arguments = [[2], [3], [4], [5], [6]]

futures_array = [executor.submit(function, *arg) for arg in arguments]
result = [future.result() for future in futures_array]

The initial block creates a ThreadPoolExecutor with 5 workers. The number can be tweaked depending on the system. For slow I/O operations like calling external URLs, this number could easily be 10 or 20.

Then, we wrap our task into a function that returns the desired result. In this case, it receives a number and returns it to the power of two.

We prepare the arguments, like in this case the numbers to calculate. Note that each element needs to be a tuple or list, as it will be passed to the submit method of the executor with *arg.

Finally, the juicy bit. We create a futures_array submitting all the information to the executor. This returns immediately with all the future objects.

Next, we call the .result() method on each future, retrieving the result. Note that the result method is blocking, so it won’t continue until all tasks are done.

Et voilà! The results are run in parallel in 5 workers!

A more realistic scenario

Sure, it will be strange to calculate squared numbers in Python in that way. But here is a sightly more common scenario for this kind of parallel operation: Retrieve web addresses.

from concurrent.futures import ThreadPoolExecutor

import requests
from urllib.parse import urljoin

executor = ThreadPoolExecutor(NUM_WORKERS)

def retrieve(root_url, path):
    url = urljoin(root_url, path)
    print(f'{time.time()} Retrieving {url}')
    result = requests.get(url)
    return result

arguments = [('https://google.com/', 'search'),
             ('https://www.facebook.com/', 'login'),
             ('https://nyt.com/', 'international')]
futures_array = [executor.submit(retrieve, *arg) for arg in arguments]
result = [future.result() for future in futures_array]

In this case, our function retrieves a URL based on a root and a path. As you can see, the arguments are, in each case, a tuple with the two values.

The retrieve function joins the root and the path and gets the URL (we use the requests module). The print statement work as logs to see the progress of the tasks.

If you execute the code, you’ll notice that the first two tasks start almost at the same time, while the third takes a little more of time and start around 275ms later. That’s because we created two workers, and while they are busy, the third task needs to wait. All this is handled automatically.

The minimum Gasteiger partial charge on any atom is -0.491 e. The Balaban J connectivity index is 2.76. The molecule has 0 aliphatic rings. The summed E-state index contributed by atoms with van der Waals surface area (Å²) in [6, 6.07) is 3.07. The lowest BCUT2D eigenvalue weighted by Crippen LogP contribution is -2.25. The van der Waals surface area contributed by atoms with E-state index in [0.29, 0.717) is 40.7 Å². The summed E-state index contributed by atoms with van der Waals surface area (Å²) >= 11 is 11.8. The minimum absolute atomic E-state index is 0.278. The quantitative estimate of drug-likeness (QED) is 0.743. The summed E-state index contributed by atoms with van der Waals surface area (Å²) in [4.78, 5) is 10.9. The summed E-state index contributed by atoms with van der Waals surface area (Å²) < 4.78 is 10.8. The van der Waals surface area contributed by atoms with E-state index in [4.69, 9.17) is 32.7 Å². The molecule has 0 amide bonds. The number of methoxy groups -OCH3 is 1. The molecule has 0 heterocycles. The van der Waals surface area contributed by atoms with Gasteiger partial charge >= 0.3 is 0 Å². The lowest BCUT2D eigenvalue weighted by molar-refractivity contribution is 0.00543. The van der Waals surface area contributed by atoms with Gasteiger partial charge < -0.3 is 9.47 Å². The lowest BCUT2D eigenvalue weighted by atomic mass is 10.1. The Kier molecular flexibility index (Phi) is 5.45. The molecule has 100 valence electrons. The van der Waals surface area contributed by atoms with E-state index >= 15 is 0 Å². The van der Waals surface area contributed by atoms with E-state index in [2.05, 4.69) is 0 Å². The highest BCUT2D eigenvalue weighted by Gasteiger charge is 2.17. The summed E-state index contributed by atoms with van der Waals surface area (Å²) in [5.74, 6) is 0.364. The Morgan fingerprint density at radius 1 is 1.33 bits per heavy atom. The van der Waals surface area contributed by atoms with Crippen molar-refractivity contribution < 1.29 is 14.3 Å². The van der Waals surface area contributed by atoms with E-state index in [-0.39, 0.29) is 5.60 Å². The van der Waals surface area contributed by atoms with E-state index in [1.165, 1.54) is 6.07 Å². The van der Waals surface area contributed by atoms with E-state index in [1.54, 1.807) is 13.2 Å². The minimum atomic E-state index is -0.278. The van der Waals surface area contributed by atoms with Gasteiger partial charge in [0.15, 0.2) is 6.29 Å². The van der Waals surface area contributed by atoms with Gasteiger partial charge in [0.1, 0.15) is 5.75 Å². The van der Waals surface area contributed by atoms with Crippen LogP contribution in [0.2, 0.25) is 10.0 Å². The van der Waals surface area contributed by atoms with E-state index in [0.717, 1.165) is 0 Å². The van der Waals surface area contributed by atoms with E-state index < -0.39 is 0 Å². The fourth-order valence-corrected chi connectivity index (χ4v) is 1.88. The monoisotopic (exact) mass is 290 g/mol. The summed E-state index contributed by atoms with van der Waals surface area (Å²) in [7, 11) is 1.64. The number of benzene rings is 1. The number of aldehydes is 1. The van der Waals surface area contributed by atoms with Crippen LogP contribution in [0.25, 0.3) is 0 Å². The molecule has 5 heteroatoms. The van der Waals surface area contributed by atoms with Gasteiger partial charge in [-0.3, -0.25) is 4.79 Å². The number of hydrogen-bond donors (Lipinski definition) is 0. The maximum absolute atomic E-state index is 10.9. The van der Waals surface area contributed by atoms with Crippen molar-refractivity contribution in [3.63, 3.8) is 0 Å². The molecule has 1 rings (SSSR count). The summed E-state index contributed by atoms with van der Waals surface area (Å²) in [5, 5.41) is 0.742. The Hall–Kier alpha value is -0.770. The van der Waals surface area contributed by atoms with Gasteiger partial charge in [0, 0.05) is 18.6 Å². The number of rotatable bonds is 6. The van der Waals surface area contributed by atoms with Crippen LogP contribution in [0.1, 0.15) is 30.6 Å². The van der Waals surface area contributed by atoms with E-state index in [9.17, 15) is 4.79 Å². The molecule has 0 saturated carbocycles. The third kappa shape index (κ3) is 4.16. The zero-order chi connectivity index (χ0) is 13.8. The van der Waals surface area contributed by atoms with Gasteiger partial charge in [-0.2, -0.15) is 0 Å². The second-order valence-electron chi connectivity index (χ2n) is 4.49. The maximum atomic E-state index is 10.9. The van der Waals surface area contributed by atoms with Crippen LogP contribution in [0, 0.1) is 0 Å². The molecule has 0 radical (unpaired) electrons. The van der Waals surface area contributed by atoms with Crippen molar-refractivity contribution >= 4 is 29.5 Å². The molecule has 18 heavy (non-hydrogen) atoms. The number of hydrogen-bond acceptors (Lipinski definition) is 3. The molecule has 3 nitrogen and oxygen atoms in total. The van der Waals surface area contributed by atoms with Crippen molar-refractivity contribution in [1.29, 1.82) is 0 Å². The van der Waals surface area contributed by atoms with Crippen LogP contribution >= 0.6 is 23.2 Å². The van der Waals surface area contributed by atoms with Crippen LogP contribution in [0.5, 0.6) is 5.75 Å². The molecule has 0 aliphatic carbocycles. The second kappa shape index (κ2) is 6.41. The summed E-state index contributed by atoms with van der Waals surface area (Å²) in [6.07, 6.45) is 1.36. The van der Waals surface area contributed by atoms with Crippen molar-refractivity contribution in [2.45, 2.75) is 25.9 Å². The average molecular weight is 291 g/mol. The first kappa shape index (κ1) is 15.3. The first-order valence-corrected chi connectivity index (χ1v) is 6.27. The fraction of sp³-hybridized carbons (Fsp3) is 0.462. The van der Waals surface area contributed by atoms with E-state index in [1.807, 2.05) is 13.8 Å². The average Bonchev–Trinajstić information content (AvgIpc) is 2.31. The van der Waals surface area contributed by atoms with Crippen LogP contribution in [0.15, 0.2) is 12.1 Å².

1645112889.005687 Retrieving https://google.com/search
1645112889.006123 Retrieving https://www.facebook.com/login
1645112889.2814898 Retrieving https://nyt.com/international
[<Response [200]>, <Response [200]>, <Response [200]>]

So that’s it! This is a pattern that I use from time to time in small scripts that very handy and gives great results, without having to complicate the code to deal with cumbersome thread classes or similar.

Photo by KEHN HERMANO on Pexels.com

One more thing

You may structure the submit calls with the specific number of parameters, if you prefer

arguments = [('https://google.com/', 'search'),
             ('https://www.facebook.com/', 'login'),
             ('https://nyt.com/', 'international')]
futures_array = [executor.submit(retrieve, root, path) for root, path in arguments]
result = [future.result() for future in futures_array]

The *arg part allows to use a variable number of arguments using defaults depending on the specific call, and allow for fast copy/paste.

“Python Architecture Patterns” now available!

My new book is available!

Now available!

Current software systems can be extremely big and complex, and Software Architecture deals with the design and tweaking of fundamental structures that shape the big picture of those systems.
The book talks about in greater detail about what Software Architecture is, what are its challenges and describes different architecture patterns that can be used when dealing with complex systems. All to create an “Architectural View” and grow the knowledge on how to deal with big software systems.
All the examples in the book are written in Python, but most concepts are language agnostic.

This joins the collection of my books! I’m quite proud to have been able to write four books already…

They look stylish on any tech library

They are all available in Amazon and in the Packt website.

Python Automation Cookbook for only $5!

There’s currently a Christmas offer in Packt website when you can get all ebooks for just $5 or 5€.

It’s a great opportunity to get the second edition of the Python Automation Cookbook and improve your Python skills for this new year!

Full of great recipes!

Also available, of course, is Hands-On for Microservices with Python, for people interesting in learning about Docker, Kubernetes, and how to migrate Monolithic services into Microservices structure.

Look all those microservices!

A great opportunity to increase your tech library!

Still working from home after all those years

We are all experts in working from home now, right?

Since March 2020 we’ve been stuck in this strange situation where time has stopped and we are working regularly from home, at least almost everyone in the software industry. Because we were already a bit ahead of the curve.

I was seeing more and more remote work since at least a few years before. The first time that I had any meaningful remote work was around 2005. Back then, I was working as a consultant and I had regular meetings with customers onsite, carrying a laptop. Somedays I would finish the reports and other work from home, as it didn’t make sense to get back to the office. It was a small company, but most people will have similar experiences, some days not going to the office.
It took a while for me to encounter back in a situation where remote work was common, but in the last half of the 2010 it was more and more common. I knew some people that moved countries and kept their jobs, so they work mostly remotely. And on-call work routinely require people being able to connect from their homes, setting up a VPN, etc.